Defensive highlights: Nick Menocal had an interception he nearly returned for a touchdown. Jimmie Kitchen recovered a fumble, while defensive lineman Anthony Williams had two sacks.

Special teams highlights: Justin Moore had a 29-yard field goal, while David Scully made a 31-yard field goal and all five of his extra-point attempts. There was no punting on Saturday.

Quotable: “The guys are ready to play someone else,” quarterback Tevin Washington said. “We’ve been hitting each other for two weeks and all summer doing drills against each other. Guys are just ready to go and get some new faces in front of us.”


Freshman Stefon Diggs continued to impress, as he had three first-half touchdowns -- a 68-yard punt return, a 98-yard kickoff return and an 11-yard reception. Quarterback Perry Hills ran the first-team offense and led Maryland to scores on three of his five drives.

On the opening drive, Hills took the Terps on an 18-play, 76-yard touchdown drive, He went 5-of-6 for 27 yards on the drive and also rushed for 36 yards, including a 16-yard touchdown run.

"I thought Perry [Hills] had a good day," coach Randy Edsall said. "I thought he did some good things. Of course there's going to be plenty of things that he could learn from, and get better, but I think that we didn't have any issues with delay of game, really didn't have any false starts. When you talk about the mechanics and the operation of the offense I thought he handled it really well."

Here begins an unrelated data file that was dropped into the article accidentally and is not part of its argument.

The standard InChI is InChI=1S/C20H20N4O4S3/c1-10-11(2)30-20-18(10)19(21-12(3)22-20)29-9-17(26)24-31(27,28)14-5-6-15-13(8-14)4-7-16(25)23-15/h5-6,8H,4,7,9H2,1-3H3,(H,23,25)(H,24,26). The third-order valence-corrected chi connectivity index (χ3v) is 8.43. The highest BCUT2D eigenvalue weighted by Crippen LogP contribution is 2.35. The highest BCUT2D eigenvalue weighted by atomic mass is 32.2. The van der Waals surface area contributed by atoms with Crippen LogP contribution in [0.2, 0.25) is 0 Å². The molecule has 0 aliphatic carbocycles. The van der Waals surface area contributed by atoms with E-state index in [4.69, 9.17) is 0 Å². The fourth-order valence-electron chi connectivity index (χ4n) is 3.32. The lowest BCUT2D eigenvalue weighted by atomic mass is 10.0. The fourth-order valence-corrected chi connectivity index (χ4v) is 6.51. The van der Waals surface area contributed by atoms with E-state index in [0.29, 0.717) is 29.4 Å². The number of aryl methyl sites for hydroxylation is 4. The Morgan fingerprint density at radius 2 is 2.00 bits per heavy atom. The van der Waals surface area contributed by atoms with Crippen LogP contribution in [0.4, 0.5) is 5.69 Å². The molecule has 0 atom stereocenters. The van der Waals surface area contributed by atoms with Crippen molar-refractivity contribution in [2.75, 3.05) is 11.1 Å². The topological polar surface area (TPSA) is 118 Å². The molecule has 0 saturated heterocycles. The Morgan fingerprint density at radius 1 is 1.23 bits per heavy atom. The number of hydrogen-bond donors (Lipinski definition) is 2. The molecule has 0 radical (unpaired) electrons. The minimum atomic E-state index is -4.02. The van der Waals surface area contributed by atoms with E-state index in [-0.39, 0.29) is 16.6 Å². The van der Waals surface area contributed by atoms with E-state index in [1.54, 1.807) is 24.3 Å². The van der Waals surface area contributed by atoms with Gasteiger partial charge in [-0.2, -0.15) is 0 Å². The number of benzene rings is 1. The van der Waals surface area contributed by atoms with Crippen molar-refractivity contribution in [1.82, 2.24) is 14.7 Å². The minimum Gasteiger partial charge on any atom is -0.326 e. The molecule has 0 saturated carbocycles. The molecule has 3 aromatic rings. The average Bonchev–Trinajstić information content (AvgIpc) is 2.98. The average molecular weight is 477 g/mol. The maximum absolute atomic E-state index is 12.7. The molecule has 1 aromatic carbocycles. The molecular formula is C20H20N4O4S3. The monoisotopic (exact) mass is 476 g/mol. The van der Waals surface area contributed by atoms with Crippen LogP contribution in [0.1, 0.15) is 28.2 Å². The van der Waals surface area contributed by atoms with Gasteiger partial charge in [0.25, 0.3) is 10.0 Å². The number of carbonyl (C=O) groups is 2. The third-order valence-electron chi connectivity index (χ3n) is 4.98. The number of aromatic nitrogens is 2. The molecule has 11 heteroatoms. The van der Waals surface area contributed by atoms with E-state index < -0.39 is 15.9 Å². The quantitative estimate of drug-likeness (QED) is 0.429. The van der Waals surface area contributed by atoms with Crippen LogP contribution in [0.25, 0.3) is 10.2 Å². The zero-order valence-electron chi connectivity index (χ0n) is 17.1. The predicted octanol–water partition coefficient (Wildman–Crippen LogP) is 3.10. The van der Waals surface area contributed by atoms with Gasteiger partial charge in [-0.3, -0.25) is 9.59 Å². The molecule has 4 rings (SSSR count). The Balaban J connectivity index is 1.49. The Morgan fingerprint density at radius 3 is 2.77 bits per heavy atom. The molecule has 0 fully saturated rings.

The Hurricanes' scrimmage Saturday was cut short in the middle of the second quarter because of lightning in the area. Among the highlights in the abbreviated scrimmage: Mike James and Duke Johnson each had touchdown runs, and Kelvin Cain recorded a sack in the end zone for a safety.

Virginia Tech

Offensive highlights: Logan Thomas went 8-of-15 for 112 yards and a score, while backup Mark Leal went 6-of-16 for 111 yards, with a touchdown and an interception. Kevin Asante led all receivers with four catches for 79 yards, while Corey Fuller caught three passes for 68 yards. The Hokies also rushed for 174 yards. J.C. Coleman played with a broken hand and had 54 yards -- 52 coming on one run -- and Trey Edmunds added 45. Tony Gregory rushed for 36 yards, including a 26-yard touchdown run. Projected starter Michael Holmes had three carries for 21 yards.

Defensive highlights: The projected first-team defense allowed a little more than 120 yards in four series (24 plays) and gave up just two field goals. Walk-on Zach Snell had six tackles, while Ronny Vandyke had five. Desmond Frye and Antone Exum each recorded four. The defense had five total sacks and Bruce Taylor had an interception.

Special teams highlights: Cody Journell made two field goals and missed one, while Brooks Abbott made one and had a 37-yarder blocked by Kyle Fuller.

Quotable: “I thought it was one of the more productive offensive first scrimmages we’ve had around here,” coach Frank Beamer said. “I think we did some good things, and I think we’ll see some things we can improve. Overall, I think the effort was good. I always say this, but it’s hard to come out pleased because if the offense makes plays, you’re worried about your defense. If the defense makes plays, you’re worried about your offense. Overall, I thought it was a good first scrimmage.”